ANZ executives failed to act on reports of significant misconduct

24 April 2018

ANZ executives failed to act on reports of significant misconduct

ANZ’s head of wealth solutions and partnerships Kieran Forde appeared before the Royal Commission into Misconduct in the Banking, Superannuation and Financial Services Industry on Monday afternoon to answer questions about five financial advisors who are accused of fraud, misappropriation, and misleading or deceiving customers.

An ANZ financial advisor known as “Mr A” advised his clients to invest in property. Mr Forde said Mr A should not have given this advice, but Mr A convinced five of his clients to invest through their self-managed superannuation funds.

The property, a marina, would be bought for $1.6 million, and Mr A said it could be put on the market for $2.05–$2.09 million. Four of the clients invested $100,000, and the fifth client invested $200,000.

Then, the clients allege, they heard very little from Mr A about the property.

Mr A told his clients that he had put their money into a unit trust, which would be used to purchase the property. In fact, he had instead put the money into a company of which he was a director.

A November 2011 audit returned concerning findings about Mr A’s advice, but Mr Forde testified that he was not aware of any disciplinary measures being taken, and did not know why they hadn’t been.

Further allegations against Mr A from September 2013 — almost two years after the audit — involve four clients who were advised to invest in an apartment. After using his own company to purchase the apartment with their money, he later told his clients that the money was gone. Despite promising a quick return, the apartment sat unsold for two years.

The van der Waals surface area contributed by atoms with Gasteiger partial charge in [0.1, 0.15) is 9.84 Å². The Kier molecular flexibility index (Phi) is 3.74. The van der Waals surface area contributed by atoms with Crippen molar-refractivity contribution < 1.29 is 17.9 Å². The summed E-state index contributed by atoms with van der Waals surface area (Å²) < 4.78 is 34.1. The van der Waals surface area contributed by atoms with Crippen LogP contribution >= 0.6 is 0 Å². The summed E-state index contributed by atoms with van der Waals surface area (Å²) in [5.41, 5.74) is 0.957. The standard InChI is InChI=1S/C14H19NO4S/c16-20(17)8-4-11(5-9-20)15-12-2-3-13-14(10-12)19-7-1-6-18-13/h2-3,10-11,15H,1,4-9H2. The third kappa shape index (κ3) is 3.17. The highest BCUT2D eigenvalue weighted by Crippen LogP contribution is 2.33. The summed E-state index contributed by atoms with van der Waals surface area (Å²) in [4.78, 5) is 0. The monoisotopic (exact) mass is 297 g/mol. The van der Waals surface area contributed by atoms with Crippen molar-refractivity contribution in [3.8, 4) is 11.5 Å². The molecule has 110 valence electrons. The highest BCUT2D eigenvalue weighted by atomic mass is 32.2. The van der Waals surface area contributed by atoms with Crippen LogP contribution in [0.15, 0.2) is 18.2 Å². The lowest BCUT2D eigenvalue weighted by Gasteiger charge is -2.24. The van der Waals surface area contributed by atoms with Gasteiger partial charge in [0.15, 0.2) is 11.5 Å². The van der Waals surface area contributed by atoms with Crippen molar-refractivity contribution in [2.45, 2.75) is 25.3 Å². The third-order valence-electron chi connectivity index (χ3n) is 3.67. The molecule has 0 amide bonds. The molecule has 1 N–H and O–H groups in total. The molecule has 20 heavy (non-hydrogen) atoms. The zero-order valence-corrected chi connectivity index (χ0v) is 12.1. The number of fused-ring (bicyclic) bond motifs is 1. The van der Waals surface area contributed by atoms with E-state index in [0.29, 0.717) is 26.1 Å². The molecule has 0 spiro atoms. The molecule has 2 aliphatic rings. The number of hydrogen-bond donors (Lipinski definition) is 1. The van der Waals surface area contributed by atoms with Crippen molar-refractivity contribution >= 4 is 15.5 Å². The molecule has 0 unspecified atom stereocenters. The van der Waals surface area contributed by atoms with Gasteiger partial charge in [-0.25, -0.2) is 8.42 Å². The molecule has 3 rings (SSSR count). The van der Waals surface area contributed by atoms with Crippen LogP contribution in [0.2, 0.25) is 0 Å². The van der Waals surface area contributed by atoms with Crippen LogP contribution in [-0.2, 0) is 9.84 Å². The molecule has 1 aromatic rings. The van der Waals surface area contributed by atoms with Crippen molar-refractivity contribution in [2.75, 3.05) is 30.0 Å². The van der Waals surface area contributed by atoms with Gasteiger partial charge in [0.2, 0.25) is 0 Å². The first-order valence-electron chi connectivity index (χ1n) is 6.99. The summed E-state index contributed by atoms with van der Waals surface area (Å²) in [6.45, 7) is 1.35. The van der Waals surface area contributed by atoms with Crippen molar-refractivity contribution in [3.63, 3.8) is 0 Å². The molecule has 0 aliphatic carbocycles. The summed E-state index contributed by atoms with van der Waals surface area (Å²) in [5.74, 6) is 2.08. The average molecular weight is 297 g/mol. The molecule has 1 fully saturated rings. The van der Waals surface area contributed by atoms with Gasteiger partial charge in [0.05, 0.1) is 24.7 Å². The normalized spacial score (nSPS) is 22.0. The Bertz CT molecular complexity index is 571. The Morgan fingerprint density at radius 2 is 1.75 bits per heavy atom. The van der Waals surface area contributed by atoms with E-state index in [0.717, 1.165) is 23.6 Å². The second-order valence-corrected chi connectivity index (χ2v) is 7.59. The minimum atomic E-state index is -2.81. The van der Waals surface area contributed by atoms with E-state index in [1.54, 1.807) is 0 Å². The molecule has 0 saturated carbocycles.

When a client complained to Millennium3, the subsidiary of ANZ that employed Mr A, it told them that it was “unclear whether a loss has been suffered to you at all in respect to [Mr A’s] conduct.”

Senior counsel Rowena Orr QC asked Mr Forde why it was “unclear”, to which Mr Forde said he didn’t know. Ms Orr then reminded Mr Forde that he was put forward by ANZ to answer questions about these events. Witnesses having limited knowledge of the areas about which they are being questioned has been an ongoing source of frustration for the Royal Commission.

It then emerged that ANZ had identified four other self-managed superannuation funds that were listed as unit holders in the unit trust, but that no attempts had been made to contact these clients or investigate any potential losses. Mr Forde said again that he did not know why enquiries were not made.

Mr Forde conceded that “there was enough information in the initial complaint in 2013 to warrant … talking to those other customers at that time.” After further questioning he admitted that ANZ did not investigated because “the commercial interests of Millennium3 took precedent” over the interests of the clients.

At least eight clients have been affected, but ANZ is looking into 103 further cases. ANZ has referred Mr A’s unauthorised withdrawal of $224,000 from customer accounts between March 2011 and February 2012.